NORTON, Mass. – Thornton Tomasetti, the international engineering firm, announced that Pine Hall at Wheaton College in Norton, Massachusetts is the first student residence hall to achieve passive house certification in the state as well as the largest in New England.
The 45,000-square-foot, L-shaped building was a collaboration between Thornton Tomasetti and SGA, a Boston- and New York City-based architecture and interior design firm.
Thornton Tomasetti provided passive house consulting and whole building energy modeling, as well as building envelope and structural design services, to SGA. The residence hall features 178 beds for students and a 2,000-square-foot common space for programs and events, such as gaming competitions, meetings, yoga classes and mini conferences.
“We are extremely proud of our collaboration with SGA on what is now the largest university housing project to achieve passive house standards in New England,” said Thornton Tomasetti Vice President and Portland Office Director Michael Pulaski. “This remarkably efficient building was designed to use up to 50% less energy than a building built to current code and meets Passive House Institute’s (PHIUS) extremely rigorous criteria.”
To achieve these goals, the team used highly insulated airtight construction methods, including high-performing walls (R-32), roofing materials (R-50), and triple glazed windows. It also optimized exterior shading and employed high-efficiency heating, cooling and lighting systems. The building was designed and constructed with a girder slab framing system and a steel-and-precast-concrete system, which was prefabricated and then assembled on site.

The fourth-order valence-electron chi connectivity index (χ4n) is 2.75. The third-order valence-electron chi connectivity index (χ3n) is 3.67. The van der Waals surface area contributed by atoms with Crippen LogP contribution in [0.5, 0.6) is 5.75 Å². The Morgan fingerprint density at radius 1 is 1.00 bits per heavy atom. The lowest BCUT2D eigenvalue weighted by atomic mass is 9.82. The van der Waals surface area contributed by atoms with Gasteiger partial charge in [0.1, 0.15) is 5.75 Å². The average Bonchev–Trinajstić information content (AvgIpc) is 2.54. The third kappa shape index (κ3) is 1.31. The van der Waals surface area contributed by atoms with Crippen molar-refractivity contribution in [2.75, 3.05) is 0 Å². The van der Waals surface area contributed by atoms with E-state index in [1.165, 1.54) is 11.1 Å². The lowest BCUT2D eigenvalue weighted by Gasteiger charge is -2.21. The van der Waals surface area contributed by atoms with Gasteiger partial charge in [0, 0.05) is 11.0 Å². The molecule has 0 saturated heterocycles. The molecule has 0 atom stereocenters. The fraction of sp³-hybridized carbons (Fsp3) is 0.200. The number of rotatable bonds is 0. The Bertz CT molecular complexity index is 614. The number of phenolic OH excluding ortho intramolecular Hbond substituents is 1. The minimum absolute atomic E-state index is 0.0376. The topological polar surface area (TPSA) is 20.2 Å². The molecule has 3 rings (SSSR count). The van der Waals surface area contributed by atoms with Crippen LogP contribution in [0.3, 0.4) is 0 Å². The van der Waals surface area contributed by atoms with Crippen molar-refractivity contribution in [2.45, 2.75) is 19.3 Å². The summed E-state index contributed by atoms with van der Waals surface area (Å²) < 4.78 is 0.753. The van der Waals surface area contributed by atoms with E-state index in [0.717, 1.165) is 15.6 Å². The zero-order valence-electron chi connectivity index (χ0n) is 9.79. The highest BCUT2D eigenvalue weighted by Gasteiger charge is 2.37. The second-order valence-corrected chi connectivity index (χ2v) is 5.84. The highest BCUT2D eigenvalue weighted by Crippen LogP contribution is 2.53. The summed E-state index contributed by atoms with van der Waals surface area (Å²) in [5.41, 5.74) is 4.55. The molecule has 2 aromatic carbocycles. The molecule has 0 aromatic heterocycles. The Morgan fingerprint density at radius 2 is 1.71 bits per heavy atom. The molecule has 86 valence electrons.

The benefits of designing under passive house standards extend to student health and wellness as well as operating costs. Furthermore, reducing Wheaton College’s overall ecological footprint can also be key in attracting students, especially as sustainability starts playing a key role in their decision-making process.
“We hope Pine Hall at Wheaton College serves as an example of what can be achieved when project teams work together toward creating sustainable and energy-efficient spaces,” added Pulaski.